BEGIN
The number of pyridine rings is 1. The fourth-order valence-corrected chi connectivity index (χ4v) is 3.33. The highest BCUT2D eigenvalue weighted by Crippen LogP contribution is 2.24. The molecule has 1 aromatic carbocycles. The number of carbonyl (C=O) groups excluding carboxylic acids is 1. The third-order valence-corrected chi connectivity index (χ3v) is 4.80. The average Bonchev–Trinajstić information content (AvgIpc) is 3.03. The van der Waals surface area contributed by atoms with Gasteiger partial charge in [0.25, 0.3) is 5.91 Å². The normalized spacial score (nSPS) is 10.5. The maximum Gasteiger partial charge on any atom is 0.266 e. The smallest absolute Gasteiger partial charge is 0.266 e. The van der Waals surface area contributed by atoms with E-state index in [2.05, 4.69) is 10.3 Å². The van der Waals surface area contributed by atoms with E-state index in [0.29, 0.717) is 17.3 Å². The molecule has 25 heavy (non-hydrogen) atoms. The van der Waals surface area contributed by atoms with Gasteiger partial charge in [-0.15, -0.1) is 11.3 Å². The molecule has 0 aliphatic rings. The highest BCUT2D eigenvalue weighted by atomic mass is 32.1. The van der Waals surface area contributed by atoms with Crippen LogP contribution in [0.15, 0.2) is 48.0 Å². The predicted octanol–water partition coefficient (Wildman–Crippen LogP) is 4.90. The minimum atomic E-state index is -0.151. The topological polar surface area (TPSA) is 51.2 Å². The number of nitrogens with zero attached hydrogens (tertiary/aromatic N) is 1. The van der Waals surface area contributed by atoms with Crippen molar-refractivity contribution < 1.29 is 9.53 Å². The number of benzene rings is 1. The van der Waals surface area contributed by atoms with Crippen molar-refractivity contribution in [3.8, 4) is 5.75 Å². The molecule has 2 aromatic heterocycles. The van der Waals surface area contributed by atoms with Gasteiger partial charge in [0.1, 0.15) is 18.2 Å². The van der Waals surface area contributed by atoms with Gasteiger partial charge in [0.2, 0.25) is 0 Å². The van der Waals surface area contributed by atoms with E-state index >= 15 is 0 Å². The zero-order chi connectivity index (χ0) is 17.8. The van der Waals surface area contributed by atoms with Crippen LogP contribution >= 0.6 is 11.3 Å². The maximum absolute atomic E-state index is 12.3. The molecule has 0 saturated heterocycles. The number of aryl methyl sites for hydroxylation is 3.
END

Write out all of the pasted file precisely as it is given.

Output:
The number of pyridine rings is 1. The fourth-order valence-corrected chi connectivity index (χ4v) is 3.33. The highest BCUT2D eigenvalue weighted by Crippen LogP contribution is 2.24. The molecule has 1 aromatic carbocycles. The number of carbonyl (C=O) groups excluding carboxylic acids is 1. The third-order valence-corrected chi connectivity index (χ3v) is 4.80. The average Bonchev–Trinajstić information content (AvgIpc) is 3.03. The van der Waals surface area contributed by atoms with Gasteiger partial charge in [0.25, 0.3) is 5.91 Å². The normalized spacial score (nSPS) is 10.5. The maximum Gasteiger partial charge on any atom is 0.266 e. The smallest absolute Gasteiger partial charge is 0.266 e. The van der Waals surface area contributed by atoms with E-state index in [2.05, 4.69) is 10.3 Å². The van der Waals surface area contributed by atoms with E-state index in [0.29, 0.717) is 17.3 Å². The molecule has 25 heavy (non-hydrogen) atoms. The van der Waals surface area contributed by atoms with Gasteiger partial charge in [-0.15, -0.1) is 11.3 Å². The molecule has 0 aliphatic rings. The highest BCUT2D eigenvalue weighted by atomic mass is 32.1. The van der Waals surface area contributed by atoms with Crippen LogP contribution in [0.15, 0.2) is 48.0 Å². The predicted octanol–water partition coefficient (Wildman–Crippen LogP) is 4.90. The minimum atomic E-state index is -0.151. The topological polar surface area (TPSA) is 51.2 Å². The number of nitrogens with zero attached hydrogens (tertiary/aromatic N) is 1. The van der Waals surface area contributed by atoms with Crippen molar-refractivity contribution < 1.29 is 9.53 Å². The number of benzene rings is 1. The van der Waals surface area contributed by atoms with Crippen molar-refractivity contribution in [3.8, 4) is 5.75 Å². The molecule has 2 aromatic heterocycles. The van der Waals surface area contributed by atoms with Gasteiger partial charge in [0.1, 0.15) is 18.2 Å². The van der Waals surface area contributed by atoms with Gasteiger partial charge in [0.2, 0.25) is 0 Å². The van der Waals surface area contributed by atoms with E-state index >= 15 is 0 Å². The zero-order chi connectivity index (χ0) is 17.8. The van der Waals surface area contributed by atoms with Crippen LogP contribution >= 0.6 is 11.3 Å². The maximum absolute atomic E-state index is 12.3. The molecule has 0 saturated heterocycles. The number of aryl methyl sites for hydroxylation is 3.